"In 1989, Valeria and I found the property that would become Quintessa, a remarkable estate in the heart of the renowned Rutherford appellation of Napa Valley. With 280 acres, it was the last great undeveloped property in Napa Valley and had all the characteristics of a great wine estate: rolling hills, many different microclimates, and a vast diversity of soil types. Now with nearly fifteen years of growth, the vines have lost their youthful exuberance and have developed into a balanced vineyard that needs little manipulation to produce low yields and concentrated flavors."
- Augustin Huneeus
Quintessa is comprised of a total of 280 acres of which 170 acres are planted to the classic Bordeaux grape varieties in 26 vineyard blocks as follows: Cabernet Sauvignon (129 acres), Merlot (26 acres), Cabernet Franc (7 acres), Petit Verdot (4 acres), and Carmenere (4 acres). The estate includes a valley, a lake, a river, five hills, four microclimates, and many soil types, as well as rich flora and fauna. The diversity of exposure, elevation, and microclimate and soil type produces 40 very different wines lots from the 26 different vineyard blocks. We believe the diversity of the property (valleys, terraces, hilltops, foothills and riverside) contribute to the high quality and uniqueness of the fruit.
Originally part of the Caymus land grant, the property was purchased in the 1940s by George Mardikian, a high profile San Francisco restaurateur, owner of the renowned Omar Khayyam restaurant. Mardikian had grand plans for the property and believed it's destiny was to be a premium wine estate. Unfortunately, George Mardikian died in the early 1980s never having fulfilled his dream.
The combination of the property's size, beauty, and location in the heart of one of the world's greatest appellations, Rutherford, created a speculative frenzy among potential buyers. From the time of his death until the final sale in 1990, many prestigious vintners in the Napa Valley attempted to buy the property, several getting as far as escrow, without success.
When Valeria Huneeus first saw the property in late 1989, she felt a special connection to the wild undulating hills, studded with mature oak trees and the beautiful Dragon's Lake. Like others before her, she also recognized immediately that the property had the potential to be a wine estate of superlative caliber. Although many others had been unsuccessful in attempts to buy the property, Valeria believed that she and Agustin alone were to be the stewards of this unique property. Their combined years of experience in all aspects of the wine making and vineyard development made them uniquely suited to shepherd this property to fulfill its great potential.
By patiently sharing her vision with the Mardikian family, Valeria won their trust and in 1990 they agreed to sell the land. Agustin and Valeria christened the property, Quintessa: a name that alludes to the five dramatic hills and five distinct microclimates included in the property's diverse geography, unique in the Napa Valley, and the belief they held that this property was destined to be the quintessential wine estate.
The story of Quintessa is really a story of destiny. That this unique property that was quite possibly the best parcel of land, in arguably the best appellation in Napa for growing the noble Bordeaux grape varietals had laid untouched for so long, when so many others before them tried to acquire it can be credited to nothing else than destiny. Agustin and Valeria believe this property was meant to be Quintessa.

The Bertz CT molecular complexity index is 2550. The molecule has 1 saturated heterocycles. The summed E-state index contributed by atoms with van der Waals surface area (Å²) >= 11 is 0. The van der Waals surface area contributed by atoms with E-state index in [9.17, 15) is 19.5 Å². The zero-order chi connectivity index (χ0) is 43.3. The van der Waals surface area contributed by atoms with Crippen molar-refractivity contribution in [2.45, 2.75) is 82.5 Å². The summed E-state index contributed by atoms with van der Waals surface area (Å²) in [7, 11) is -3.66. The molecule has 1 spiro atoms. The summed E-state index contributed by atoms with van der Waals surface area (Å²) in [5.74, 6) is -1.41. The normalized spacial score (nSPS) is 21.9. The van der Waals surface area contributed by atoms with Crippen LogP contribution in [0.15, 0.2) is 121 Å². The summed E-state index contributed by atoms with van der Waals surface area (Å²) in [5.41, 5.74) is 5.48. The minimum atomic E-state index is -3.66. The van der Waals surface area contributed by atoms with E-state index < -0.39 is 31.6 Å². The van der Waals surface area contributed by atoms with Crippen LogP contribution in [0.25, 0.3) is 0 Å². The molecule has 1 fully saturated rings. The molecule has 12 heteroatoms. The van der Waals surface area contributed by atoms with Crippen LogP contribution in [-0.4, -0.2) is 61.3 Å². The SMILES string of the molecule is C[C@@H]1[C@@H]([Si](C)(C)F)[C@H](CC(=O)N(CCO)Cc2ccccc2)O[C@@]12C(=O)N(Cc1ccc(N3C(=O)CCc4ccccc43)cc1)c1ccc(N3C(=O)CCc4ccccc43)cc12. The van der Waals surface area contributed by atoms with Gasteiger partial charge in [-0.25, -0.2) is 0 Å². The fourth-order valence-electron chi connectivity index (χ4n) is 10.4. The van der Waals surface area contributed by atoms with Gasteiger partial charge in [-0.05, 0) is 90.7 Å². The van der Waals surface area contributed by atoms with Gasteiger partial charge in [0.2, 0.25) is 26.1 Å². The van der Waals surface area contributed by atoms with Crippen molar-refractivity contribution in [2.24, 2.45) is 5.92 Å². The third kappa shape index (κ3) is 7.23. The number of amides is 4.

The fact that Quintessa had not been planted throughout the early growth in Napa Valley's vineyard development is paramount. While other vineyards were overtaken with phylloxera in the early 1980's and subsequently besieged by an onslaught of aggressive mechanical and chemical remedies, Quintessa was spared. When Valeria began to develop the vineyard in 1990, the soils were alive and healthy, and free from prior disease, farming abuses, or other limitations inherent in pre-existing vineyards. Agustin and Valeria Huneeus were able realize their vision for Quintessa and create a world class wine estate capable of producing a great wine.
In 2002, Valeria and Agustin Huneeus' dream of the Quintessential Wine Estate, one vineyard that produces one singular estate wine, was realized with the opening of the winery at Quintessa. Walker Warner Architects of San Francisco designed the winery to reflect Agustin and Valeria Huneeus' desire for an inconspicuous structure that would blend into the contours of the property. The graceful crescent-shaped design was carefully considered for its environmental sensitivity and fits snugly into an eastern-facing hillside, disrupting little in the way of the aesthetics or natural beauty of the property. A facade of indigenous stone and natural landscaping of native plants and oak trees creates a subtle presence amidst the diverse terrain.
Quintessa is truly a “winemaker's winery”. The design facilitates a gravity-flow process and a state-of-the-art winery specifically tailored with fermenters and tanks sized to match the diverse blocks in the Quintessa vineyard. Additionally, the winery at Quintessa is outfitted with the latest in winemaking technology. French oak and stainless steel fermenters stand tall along the winery's front wall, providing the winemaking team with a choice of characteristics adding complexity and subtlety to the blend. Two Vaslin-Bucher JLB automated basket presses, designed for Quintessa to retain the benefits of gentle basket pressing while incorporating new efficiency and precision are ideally situated at the center of the tank room to receive the grape must following fermentation and maceration. At the heart of the winery and overlooking the tanks and presses below, sits the glass-enclosed blending room and adjoining modern lab where the winemaking progress is painstakingly monitored daily.